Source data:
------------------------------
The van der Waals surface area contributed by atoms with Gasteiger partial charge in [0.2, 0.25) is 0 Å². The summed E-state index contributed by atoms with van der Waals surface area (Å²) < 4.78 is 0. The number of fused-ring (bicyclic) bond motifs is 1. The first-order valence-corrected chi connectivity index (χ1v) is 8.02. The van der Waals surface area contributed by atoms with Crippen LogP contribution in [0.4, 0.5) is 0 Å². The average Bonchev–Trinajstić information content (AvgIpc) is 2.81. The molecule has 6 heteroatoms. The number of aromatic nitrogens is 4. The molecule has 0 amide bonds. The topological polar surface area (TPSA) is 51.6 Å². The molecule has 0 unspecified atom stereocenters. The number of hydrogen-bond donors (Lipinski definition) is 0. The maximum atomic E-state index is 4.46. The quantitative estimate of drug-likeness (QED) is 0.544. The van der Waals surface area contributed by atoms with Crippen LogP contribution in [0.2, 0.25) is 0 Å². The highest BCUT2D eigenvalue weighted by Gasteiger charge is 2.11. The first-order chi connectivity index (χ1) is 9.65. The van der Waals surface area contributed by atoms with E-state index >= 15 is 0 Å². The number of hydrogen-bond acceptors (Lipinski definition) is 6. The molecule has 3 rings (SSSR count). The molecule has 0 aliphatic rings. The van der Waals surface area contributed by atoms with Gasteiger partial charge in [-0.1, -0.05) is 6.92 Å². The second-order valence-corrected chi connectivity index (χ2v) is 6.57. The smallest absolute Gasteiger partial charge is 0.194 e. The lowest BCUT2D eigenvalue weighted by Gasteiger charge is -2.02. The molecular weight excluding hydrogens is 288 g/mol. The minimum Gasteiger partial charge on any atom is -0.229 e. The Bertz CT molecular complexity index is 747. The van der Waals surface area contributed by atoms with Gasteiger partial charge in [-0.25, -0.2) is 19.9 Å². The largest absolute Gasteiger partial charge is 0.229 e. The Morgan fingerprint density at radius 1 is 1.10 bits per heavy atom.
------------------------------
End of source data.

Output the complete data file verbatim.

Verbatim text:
The van der Waals surface area contributed by atoms with Gasteiger partial charge in [0.2, 0.25) is 0 Å². The summed E-state index contributed by atoms with van der Waals surface area (Å²) < 4.78 is 0. The number of fused-ring (bicyclic) bond motifs is 1. The first-order valence-corrected chi connectivity index (χ1v) is 8.02. The van der Waals surface area contributed by atoms with Crippen LogP contribution in [0.4, 0.5) is 0 Å². The average Bonchev–Trinajstić information content (AvgIpc) is 2.81. The molecule has 6 heteroatoms. The number of aromatic nitrogens is 4. The molecule has 0 amide bonds. The topological polar surface area (TPSA) is 51.6 Å². The molecule has 0 unspecified atom stereocenters. The number of hydrogen-bond donors (Lipinski definition) is 0. The maximum atomic E-state index is 4.46. The quantitative estimate of drug-likeness (QED) is 0.544. The van der Waals surface area contributed by atoms with Crippen LogP contribution in [0.2, 0.25) is 0 Å². The highest BCUT2D eigenvalue weighted by Gasteiger charge is 2.11. The first-order chi connectivity index (χ1) is 9.65. The van der Waals surface area contributed by atoms with E-state index >= 15 is 0 Å². The number of hydrogen-bond acceptors (Lipinski definition) is 6. The molecule has 3 rings (SSSR count). The molecule has 0 aliphatic rings. The van der Waals surface area contributed by atoms with Gasteiger partial charge in [-0.1, -0.05) is 6.92 Å². The second-order valence-corrected chi connectivity index (χ2v) is 6.57. The smallest absolute Gasteiger partial charge is 0.194 e. The lowest BCUT2D eigenvalue weighted by Gasteiger charge is -2.02. The molecular weight excluding hydrogens is 288 g/mol. The minimum Gasteiger partial charge on any atom is -0.229 e. The Bertz CT molecular complexity index is 747. The van der Waals surface area contributed by atoms with Gasteiger partial charge in [-0.25, -0.2) is 19.9 Å². The largest absolute Gasteiger partial charge is 0.229 e. The Morgan fingerprint density at radius 1 is 1.10 bits per heavy atom.